“PowerPoint makes us stupid.” So said Marine Gen. James Mattis. That’s not any more true by itself than “Cupcakes make us fat” or “Beer makes ugly people attractive.” Used properly, it’s a useful tool to help an audience visualize information and remember a presentation. Used indiscriminately, it’s worse than Rain Man giving a TED Talk.

Those born before 1980 or so remember overhead projectors. If someone needed a visual aid for a presentation, one had to carefully write or print each slide onto a special sheet of transparent plastic, which was blown up onto a screen by a 50-pound steampunk contraption. That plastic was expensive and hard to work with, so speakers only put visuals in a presentation if they were absolutely essential. They were hard to read if there was too much information on one page, so speakers put only a few key bullets on each one. Diligent speakers spent their preparation time making notes that they could speak to intelligently.

Then came PowerPoint. Just as digital photography and camera phones freed everyone’s inner bad food photographer, PowerPoint unleashed everyone’s inner blowhard. Now anyone with a computer and a projector can make a spectacularly bad presentation with very little effort, while still feeling as if they’ve actually accomplished something.

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But, just as digital photography helped some good photographers become great because they used it properly, PowerPoint can help a speaker’s audience visualize and retain key points. PowerPoint is the nuclear power of presentations. Used well, it’s a powerful tool for good. Used poorly, it becomes part of the Axis of Boredom. Speakers just have to keep some limitations in mind.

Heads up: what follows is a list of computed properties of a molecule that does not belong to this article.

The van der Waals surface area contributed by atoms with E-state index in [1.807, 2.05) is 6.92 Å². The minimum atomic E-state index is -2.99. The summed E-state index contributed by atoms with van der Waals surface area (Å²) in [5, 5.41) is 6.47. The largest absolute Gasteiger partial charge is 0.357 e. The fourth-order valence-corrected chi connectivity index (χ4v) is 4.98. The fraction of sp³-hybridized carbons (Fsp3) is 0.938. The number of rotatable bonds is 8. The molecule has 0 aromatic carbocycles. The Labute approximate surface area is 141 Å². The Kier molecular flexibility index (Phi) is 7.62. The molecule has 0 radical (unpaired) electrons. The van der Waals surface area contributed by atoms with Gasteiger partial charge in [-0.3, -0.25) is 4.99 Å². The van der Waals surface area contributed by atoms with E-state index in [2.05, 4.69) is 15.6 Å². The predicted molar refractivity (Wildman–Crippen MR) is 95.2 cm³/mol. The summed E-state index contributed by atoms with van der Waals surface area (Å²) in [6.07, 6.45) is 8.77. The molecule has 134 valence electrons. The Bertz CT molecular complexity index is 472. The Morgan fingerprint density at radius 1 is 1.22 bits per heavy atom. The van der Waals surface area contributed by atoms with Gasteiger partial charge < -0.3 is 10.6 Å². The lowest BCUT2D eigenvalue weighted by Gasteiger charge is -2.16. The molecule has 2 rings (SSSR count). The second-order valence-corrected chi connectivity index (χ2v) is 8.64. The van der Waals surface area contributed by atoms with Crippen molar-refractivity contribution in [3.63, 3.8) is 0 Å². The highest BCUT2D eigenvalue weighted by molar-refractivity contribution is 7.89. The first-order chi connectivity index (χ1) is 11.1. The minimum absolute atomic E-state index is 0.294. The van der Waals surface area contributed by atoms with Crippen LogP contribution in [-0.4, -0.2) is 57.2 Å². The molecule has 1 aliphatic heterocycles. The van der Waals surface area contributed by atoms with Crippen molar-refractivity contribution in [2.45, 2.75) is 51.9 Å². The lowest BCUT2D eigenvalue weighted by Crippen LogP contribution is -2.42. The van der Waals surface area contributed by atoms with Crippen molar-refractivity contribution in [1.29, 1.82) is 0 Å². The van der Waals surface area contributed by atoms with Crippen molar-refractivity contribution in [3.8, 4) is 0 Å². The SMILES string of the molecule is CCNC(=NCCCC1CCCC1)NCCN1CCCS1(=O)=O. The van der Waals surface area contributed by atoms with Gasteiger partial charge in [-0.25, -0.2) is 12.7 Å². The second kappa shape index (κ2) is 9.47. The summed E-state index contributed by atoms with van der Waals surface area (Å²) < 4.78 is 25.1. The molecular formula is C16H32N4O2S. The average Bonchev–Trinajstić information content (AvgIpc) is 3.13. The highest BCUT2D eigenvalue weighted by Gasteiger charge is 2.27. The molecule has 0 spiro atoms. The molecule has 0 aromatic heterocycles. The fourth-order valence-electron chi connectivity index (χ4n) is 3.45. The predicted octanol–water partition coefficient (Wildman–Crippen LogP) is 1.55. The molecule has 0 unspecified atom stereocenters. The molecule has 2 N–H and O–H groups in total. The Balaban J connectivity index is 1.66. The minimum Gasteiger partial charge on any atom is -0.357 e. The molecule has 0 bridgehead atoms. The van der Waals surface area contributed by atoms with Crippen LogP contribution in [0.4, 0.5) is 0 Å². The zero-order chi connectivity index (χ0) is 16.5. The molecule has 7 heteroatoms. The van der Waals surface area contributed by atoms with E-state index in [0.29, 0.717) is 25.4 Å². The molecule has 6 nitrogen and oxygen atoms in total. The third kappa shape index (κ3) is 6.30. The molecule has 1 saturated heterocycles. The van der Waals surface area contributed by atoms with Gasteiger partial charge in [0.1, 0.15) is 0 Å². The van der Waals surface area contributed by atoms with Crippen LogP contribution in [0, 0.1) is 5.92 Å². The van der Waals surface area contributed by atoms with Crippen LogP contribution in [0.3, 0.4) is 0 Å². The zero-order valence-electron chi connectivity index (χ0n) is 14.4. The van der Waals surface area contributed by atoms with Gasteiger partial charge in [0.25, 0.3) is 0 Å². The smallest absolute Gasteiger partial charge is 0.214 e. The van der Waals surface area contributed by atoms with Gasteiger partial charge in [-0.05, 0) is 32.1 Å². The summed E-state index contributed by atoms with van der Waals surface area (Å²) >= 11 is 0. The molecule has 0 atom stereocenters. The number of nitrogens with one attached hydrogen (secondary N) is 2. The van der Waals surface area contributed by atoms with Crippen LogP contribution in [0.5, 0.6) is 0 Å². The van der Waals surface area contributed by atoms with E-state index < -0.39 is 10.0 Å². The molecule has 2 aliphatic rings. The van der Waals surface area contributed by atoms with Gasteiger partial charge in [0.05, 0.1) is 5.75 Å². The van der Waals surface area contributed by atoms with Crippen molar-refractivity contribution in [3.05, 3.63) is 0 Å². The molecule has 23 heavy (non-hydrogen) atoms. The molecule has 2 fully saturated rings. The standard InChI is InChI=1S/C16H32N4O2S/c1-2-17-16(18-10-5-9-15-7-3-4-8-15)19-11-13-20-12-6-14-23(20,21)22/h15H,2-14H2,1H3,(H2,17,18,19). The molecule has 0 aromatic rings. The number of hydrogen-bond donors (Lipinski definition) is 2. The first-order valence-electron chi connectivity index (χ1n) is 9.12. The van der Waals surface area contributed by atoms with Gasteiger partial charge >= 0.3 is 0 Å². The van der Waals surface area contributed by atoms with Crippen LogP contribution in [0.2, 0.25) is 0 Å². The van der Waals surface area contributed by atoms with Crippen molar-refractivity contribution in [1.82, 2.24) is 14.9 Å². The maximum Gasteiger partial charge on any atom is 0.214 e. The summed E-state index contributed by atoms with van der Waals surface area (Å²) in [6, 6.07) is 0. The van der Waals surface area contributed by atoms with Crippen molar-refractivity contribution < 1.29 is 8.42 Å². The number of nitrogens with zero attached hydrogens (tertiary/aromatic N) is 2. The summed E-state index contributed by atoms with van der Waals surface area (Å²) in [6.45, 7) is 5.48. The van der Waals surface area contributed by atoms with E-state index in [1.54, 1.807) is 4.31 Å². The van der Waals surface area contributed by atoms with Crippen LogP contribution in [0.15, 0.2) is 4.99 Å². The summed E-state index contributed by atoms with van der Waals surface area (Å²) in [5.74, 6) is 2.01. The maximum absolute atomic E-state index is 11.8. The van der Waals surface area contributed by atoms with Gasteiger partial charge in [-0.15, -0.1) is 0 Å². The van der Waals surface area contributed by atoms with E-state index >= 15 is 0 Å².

Make your brief drive your PowerPoint, not your PowerPoint drive your brief.

Way too often, when someone is assigned to give a class or a brief, the first thing they do is go to their computer and start hacking away at slides. Remember that your brief is the end product, not your slides. The slides are supposed to be there to support your presentation, not the other way around. Don’t be the trained monkey who’s only there to click the slides.

Your audience can read just as well as you.

If you’re just going to look at the screen and read slides, you’re not adding any value to your presentation. You could have saved everyone’s time and given them printed handouts instead of speaking to them. You have also wasted 3.8 billion years of evolution, because you’ve shown that you could be replaced by a $50 printer. Unless your name is Kim Kardashian, no one wants to spend an hour looking at your ass. Reading your slides guarantees that is all they’re going to see, in more ways than one.

Keep it simple, stupid.

Not every point you make verbally needs to be duplicated on the screen. That only makes you more prone to reading. Plus, your audience is tuning out on what you’re saying in order to concentrate on what they see. The only things that need to be on slides are things that need to be seen and not heard, things like maps, graphs, and your presentation’s “money shots.” That’s it.